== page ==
Wednesday, August 16, 2006

Click - Send - Kenbe La (3x)

As I prepare for my first trip to Haiti in five years, I’m already being reminded of one of the predicaments that technological disparities between my relatives in Haiti and my family in the States. Usually, whenever I’m in Haiti I take a slew of pictures. Then upon my return to the US, I develop these pictures. More often than not copies of these pictures make their way back to my relatives in Haiti. Sometimes a relative or friend traveling there brings them back, and other times, usually after much delay, I’ll walk them over to post office and mail them myself. This all sounds fairly simple and quaintly 20th century.

In fact it is very simple and very 20th century. No one has ever complained, even when once it took me a year to mail back the pictures. After a conversation with a friend last night I realized this year I might have a larger problem than my swift as molasses approach to the mailbox. Since I’m now the owner of a snazzy new digital camera that enables me to instantly see my picture taking follies, I no longer have to wait to see how my photos came out. I’m also able to prop said digital captures on flickr, kodakgallery, shutterfly or a host of other sites so my trendy friends can take a gander. This is all good when I’m lampin’ in the bay or making my way through various NY functions, but what good does this techno leap forward on my part do for my little cousins or aunts in Haiti who only care to see how they look.

The cousins who are in their teens/early twenties have access to the net at school and will spend an occasional afternoon in an internet café googling their crazy cousin in the US who’s supposedly writing a book.

Wait, just burn a cd and send them the pictures on disk you say? That would work except for the fact that there’s not a home computer to be found in the house.

I’d send down a laptop, but I’d actually have to send down for sets to make it clear that I’m not playing favorites…so we can scratch that idea as well.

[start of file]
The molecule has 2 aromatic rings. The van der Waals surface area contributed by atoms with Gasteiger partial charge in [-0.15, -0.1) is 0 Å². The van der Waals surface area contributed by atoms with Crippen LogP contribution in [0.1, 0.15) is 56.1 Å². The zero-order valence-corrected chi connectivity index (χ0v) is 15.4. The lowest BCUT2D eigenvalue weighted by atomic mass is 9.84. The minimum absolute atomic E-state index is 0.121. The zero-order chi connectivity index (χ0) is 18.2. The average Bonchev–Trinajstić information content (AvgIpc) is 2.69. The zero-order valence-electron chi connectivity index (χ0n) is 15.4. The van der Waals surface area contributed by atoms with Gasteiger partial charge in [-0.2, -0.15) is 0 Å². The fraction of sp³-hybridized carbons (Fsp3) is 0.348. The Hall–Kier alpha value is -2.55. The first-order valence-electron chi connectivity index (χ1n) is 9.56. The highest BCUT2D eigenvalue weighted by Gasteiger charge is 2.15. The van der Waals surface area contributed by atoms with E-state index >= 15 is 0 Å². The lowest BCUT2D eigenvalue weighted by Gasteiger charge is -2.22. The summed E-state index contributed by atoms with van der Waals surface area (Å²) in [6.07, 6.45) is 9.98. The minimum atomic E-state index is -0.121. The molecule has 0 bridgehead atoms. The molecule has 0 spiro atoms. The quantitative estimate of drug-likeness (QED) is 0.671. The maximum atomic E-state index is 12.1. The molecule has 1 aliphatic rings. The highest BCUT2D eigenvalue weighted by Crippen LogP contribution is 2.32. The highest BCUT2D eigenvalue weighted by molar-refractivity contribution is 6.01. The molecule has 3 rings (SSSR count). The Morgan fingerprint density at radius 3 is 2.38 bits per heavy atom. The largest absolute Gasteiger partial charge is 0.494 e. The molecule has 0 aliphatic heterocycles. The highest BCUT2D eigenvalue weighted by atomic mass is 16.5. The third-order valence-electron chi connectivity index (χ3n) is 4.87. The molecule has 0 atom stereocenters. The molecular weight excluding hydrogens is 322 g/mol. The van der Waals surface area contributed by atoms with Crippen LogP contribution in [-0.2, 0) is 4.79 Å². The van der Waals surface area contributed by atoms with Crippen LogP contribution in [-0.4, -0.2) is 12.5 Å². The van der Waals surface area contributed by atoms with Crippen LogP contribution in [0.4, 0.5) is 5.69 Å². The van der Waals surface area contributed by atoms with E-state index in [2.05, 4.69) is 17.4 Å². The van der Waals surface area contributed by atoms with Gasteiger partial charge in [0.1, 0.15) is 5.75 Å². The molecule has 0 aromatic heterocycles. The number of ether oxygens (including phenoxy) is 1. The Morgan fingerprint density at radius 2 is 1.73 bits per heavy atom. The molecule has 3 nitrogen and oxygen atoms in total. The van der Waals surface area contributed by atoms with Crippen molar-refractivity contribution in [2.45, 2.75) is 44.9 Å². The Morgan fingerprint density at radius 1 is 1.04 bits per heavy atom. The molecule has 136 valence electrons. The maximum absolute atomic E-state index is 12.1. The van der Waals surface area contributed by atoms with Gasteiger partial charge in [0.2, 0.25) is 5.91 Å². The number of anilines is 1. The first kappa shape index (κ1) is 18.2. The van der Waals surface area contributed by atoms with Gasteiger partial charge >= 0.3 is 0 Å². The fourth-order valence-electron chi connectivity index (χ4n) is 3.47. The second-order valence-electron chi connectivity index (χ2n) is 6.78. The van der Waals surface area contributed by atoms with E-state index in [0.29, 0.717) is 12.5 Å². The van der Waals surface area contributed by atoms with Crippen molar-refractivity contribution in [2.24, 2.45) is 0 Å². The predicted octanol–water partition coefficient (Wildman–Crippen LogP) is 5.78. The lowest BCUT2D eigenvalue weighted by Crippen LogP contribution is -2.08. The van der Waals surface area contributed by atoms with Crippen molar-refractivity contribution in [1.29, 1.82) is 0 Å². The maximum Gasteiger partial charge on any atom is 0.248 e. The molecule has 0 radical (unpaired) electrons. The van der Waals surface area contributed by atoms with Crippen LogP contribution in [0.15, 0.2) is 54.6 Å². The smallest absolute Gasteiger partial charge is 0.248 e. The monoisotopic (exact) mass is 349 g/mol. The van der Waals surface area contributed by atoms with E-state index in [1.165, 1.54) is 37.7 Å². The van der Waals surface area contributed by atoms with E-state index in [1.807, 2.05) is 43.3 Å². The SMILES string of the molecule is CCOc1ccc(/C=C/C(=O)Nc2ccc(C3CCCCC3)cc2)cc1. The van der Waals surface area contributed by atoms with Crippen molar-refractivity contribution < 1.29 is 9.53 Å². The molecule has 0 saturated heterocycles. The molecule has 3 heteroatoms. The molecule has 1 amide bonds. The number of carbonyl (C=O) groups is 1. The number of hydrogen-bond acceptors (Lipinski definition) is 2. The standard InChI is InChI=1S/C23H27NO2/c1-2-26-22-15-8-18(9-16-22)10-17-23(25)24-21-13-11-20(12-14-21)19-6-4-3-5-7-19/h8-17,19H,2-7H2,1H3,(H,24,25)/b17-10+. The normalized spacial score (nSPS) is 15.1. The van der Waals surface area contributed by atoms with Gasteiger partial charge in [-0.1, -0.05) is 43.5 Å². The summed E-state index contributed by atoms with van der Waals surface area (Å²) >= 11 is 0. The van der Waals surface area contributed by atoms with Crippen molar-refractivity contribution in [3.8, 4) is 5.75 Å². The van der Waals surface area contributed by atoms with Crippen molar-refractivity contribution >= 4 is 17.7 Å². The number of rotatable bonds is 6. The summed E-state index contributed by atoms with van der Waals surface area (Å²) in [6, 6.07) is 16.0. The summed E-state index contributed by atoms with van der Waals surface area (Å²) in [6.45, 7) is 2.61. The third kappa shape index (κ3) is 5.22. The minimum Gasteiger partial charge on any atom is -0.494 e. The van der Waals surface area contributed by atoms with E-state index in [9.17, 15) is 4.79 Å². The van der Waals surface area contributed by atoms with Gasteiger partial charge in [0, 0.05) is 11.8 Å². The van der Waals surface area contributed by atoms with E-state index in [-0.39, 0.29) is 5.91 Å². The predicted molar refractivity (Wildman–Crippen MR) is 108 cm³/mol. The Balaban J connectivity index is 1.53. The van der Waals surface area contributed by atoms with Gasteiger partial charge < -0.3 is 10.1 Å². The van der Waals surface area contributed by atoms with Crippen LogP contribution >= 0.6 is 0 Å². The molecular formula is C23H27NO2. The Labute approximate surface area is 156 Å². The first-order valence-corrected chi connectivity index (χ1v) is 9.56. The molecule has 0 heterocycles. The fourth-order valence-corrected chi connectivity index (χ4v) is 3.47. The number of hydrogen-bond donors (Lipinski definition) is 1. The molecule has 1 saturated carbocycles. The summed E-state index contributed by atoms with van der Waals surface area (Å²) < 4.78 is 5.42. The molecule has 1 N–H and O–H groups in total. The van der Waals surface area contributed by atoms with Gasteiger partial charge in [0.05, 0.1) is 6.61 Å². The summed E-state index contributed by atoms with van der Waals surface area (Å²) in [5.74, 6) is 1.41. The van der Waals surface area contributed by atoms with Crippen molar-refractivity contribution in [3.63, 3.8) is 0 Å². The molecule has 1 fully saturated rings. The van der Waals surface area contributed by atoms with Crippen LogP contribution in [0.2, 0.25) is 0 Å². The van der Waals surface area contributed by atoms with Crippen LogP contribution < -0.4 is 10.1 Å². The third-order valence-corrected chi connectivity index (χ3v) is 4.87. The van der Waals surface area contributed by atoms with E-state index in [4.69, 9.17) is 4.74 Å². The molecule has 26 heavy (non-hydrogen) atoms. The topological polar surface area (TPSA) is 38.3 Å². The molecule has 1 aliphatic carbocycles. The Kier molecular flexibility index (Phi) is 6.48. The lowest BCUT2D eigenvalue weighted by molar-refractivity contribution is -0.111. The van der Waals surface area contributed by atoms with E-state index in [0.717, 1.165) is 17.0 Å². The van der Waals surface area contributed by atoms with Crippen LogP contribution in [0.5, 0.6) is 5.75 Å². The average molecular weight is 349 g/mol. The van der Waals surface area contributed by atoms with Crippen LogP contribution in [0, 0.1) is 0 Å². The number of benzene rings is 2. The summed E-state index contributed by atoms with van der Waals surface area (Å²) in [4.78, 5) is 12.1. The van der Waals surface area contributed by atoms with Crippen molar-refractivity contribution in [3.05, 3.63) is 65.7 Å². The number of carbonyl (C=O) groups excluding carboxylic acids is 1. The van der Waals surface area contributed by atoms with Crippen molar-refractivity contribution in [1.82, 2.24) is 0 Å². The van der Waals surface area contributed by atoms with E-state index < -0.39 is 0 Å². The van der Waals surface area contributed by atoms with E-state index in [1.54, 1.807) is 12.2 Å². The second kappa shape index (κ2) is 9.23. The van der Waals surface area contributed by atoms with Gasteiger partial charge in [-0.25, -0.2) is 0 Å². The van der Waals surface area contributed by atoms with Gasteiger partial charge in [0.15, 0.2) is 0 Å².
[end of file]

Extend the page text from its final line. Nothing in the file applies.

Oh wait. Don’t worry your hearts. Don’t rush and take pity on my poor beleaguered Haitian clan because we’re neither poor—on occasion beleaguered—but that too soon passes. Please do not attempt to do anything in Haiti that you have yet felt moved to do in many of this nation’s ramshackle communities.

My problem, if it can be categorized as such, is that after my trip I’ll still have to walk over to the post office and mail out those pictures. I’ll have to take more than five seconds of my time to think about my loved one. I’ll have to sacrifice a few less than sterling photos to save a few cents on shipping, and to spare my aunt of curling her lips when she gets an unflattering shot of either herself or one of her children.

I guess it really ain’t a problem at all that in my otherwise click and send world, I am still blessed with opportunities to think, move slowly and write and sign an occasional note with kenbe la.


Anonymous said...

Ahhh I feel ya! My relatives still need the actual picture. Perhaps you can invest on one of those Kodak photo printers. Print the pics while you are in Haiti while sitting eating your Griot et Banan. You can just hand over the fresh print:-) Just a thought....

MF said...

Indeed I have faced the same predicament with not only my Jamiacan relatives, but my parents who don't themselves use the internet. But never fear. All those new fangled web galleries like kodak, shutterfly etc. allow you to print copies and have them in your mailbox within days!!
Though I suppose this is not as much the point of this post, as is the recognition of the vast digital divide that exists in this world. Plus the ackowledgement that we tend to be on the side of the divide that has access and because of this, have cultivated an aversion to reaching out to each other in non-digital ways. After all the extra steps that are involved in developing pictures and sending them by snail mail, the kind of mail most of this world still relies on, would not have been considered extra effort just several years ago.